Mitchell County brute goes down to WNC hunter

Mitchell County brute
Justin Grindstaff pursued this Mitchell County buck for a long time before finally killing it with an 80-yard shot from his crossbow.

80-yard crossbow shot kills big trophy

Justin Grindstaff of Spruce Pine, N.C. killed a Mitchell County brute on Nov. 27. The buck green-scored 160 7/8 inches and had 20 total points, with 15 big enough to score. Grindstaff said the big deer was a blessing, and the end of a long pursuit.

“About three years ago, I started praying that the Lord would send me the deer of a lifetime. And I had pictures of this deer for three years. And last season, he showed up again around Dec. 16. I started hunting it like crazy and ended up missing the deer on the week of Christmas,” he said.

That was the last time Grindstaff saw the buck for some time. During the spring, the hunter put in a lot of work trying to attract the deer back. He watched his trail cameras closely. As the summer approached, the deer came back and Grindstaff observed it through photos as the rack grew out for this season.

At the beginning of the 2019 bow season, Grindstaff got another opportunity to kill the deer. But again, he missed.

“I watched him grow all spring and all summer long. And I actually had another opportunity at the beginning of bow season. But it was the same thing; I missed him again,” he said. “So then I had to work again to try to find this deer and get back on him.”

Grindstaff encountered a lot of bad luck from then on, and he began to realize the deer had him figured out.

Elusive buck watched Grindstaff’s movements closely

“If I was there, I’d never see him. But if I wasn’t there, I was getting pictures of him. And when I was there, as soon as I’d leave, he’d show up on camera,” he said.

The buck became an obsession for Grindstaff. He said he was driving his wife and family nuts over it.

After some thought and more scouting, the hunter decided to create a makeshift stand for himself in a different location. He felt like the deer had him patterned too good at his usual stand. After getting the new site ready, he went home, stayed up most of the night with his daughter, who was sick, then overslept the next morning.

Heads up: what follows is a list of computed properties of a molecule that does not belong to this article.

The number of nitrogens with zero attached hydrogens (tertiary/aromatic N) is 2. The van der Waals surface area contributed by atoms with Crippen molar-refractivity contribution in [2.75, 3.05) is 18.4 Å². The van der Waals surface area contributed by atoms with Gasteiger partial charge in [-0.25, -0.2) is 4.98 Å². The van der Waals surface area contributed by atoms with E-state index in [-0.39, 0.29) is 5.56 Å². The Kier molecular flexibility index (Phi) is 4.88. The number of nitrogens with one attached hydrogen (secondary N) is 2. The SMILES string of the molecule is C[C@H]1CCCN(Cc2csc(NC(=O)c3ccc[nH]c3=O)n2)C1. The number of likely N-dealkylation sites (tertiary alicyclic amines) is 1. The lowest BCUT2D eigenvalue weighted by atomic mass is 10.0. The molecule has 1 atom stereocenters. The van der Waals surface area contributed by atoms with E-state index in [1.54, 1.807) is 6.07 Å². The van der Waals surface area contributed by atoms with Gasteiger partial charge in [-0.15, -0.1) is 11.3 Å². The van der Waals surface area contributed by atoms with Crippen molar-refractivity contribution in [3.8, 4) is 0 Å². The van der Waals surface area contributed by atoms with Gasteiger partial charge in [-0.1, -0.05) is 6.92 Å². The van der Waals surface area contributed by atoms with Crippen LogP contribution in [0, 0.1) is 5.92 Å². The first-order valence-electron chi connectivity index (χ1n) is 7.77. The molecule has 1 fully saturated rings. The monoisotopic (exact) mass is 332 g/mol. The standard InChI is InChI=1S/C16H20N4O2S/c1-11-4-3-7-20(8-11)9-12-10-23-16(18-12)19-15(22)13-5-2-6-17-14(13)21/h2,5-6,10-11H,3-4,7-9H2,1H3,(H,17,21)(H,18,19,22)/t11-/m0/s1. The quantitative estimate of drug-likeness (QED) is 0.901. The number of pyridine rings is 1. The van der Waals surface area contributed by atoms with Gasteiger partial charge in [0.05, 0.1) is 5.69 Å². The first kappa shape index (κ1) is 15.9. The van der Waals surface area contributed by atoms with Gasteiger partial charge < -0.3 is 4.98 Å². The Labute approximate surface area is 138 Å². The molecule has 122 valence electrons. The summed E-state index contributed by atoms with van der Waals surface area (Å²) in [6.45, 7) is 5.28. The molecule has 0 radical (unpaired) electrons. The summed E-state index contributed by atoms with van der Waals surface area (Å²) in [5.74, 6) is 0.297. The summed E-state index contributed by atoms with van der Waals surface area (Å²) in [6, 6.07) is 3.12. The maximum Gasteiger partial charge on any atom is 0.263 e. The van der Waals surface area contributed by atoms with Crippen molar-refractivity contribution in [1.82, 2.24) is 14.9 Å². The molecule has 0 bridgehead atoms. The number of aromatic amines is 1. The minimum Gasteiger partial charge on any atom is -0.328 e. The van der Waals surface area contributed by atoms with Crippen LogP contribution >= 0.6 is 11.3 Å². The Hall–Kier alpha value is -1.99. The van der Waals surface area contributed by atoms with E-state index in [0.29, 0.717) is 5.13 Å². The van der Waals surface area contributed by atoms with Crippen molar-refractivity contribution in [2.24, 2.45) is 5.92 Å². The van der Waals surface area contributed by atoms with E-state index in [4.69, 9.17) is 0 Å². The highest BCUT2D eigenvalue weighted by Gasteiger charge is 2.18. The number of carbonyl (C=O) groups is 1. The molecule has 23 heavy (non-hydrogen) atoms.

“At that point, I was frustrated at myself for oversleeping and I thought there was no point in going hunting that day. I started thinking about how long of a shot I would need to take at this new stand and decided to take my crossbow instead of my bow. So I went on in there and sat,” he said.

The plan worked. After waiting less than an hour, some does appeared out of a laurel. Grindstaff put his rangefinder on them and measured about 80 yards, well within his range of comfort with his Ravin R26 crossbow. Then, in the same laurel, he saw a rack moving.

Big buck showed up, but almost left too quickly

“I knew it had to be him. He ended up coming into the clearing about 60 yards from me, perfectly broadside. I tried to get an accurate range on him with my rangefinder and for some reason, it just wouldn’t pick him up. So the deer moved up until he was about 90 yards away from me,” he said.

This was stretching Grindstaff’s comfortable shooting distance. He steadied himself and rested his crossbow as solidly as he could, put the pin on the buck, and pulled the trigger.

“It seemed like it took 30 minutes for the bolt to reach him. I could hear it whizzing through the air,” he said.

He hit the deer high, but at first, he thought he’d shot over its back. But, then he thought he heard the deer crash. He went looking. Right away, he found his bolt covered in blood and hair. But he didn’t see the Mitchell County brute. He didn’t even see any other traces of blood.

Phone call from coworker ends the hunt

Grindstaff was on land owned by the company he works for, and as he searched for the deer, he got a phone call from a coworker.

“He asked me if I was hunting that day, and I told him I was, but that I was about to leave because I was pretty sure I’d made a bad shot and wounded this deer. He told me that no, I’d made a good shot. He told me the deer was on the ground,” he said.

From the spot of the shot, the buck had traveled over 900 yards before falling for good. Grindstaff said without the other hunter being there, he would have never thought to travel that far to look for the deer.

When caping out the deer, Grindstaff saw that his bolt had passed through one lung and cracked the animal’s spine.

“I really chalk it up to the good Lord blessing me. I can’t see it working out the way it did without Him having his hand in that hunt,” he said. “It was an amazing and emotional experience for me.”

About Brian Cope 2784 Articles
Brian Cope is the editor of Carolina Sportsman. He has won numerous awards for his writing, photography, and videography. He is a retired Air Force combat communications technician, and has a B.A. in English Literature from the University of South Carolina. You can reach him at

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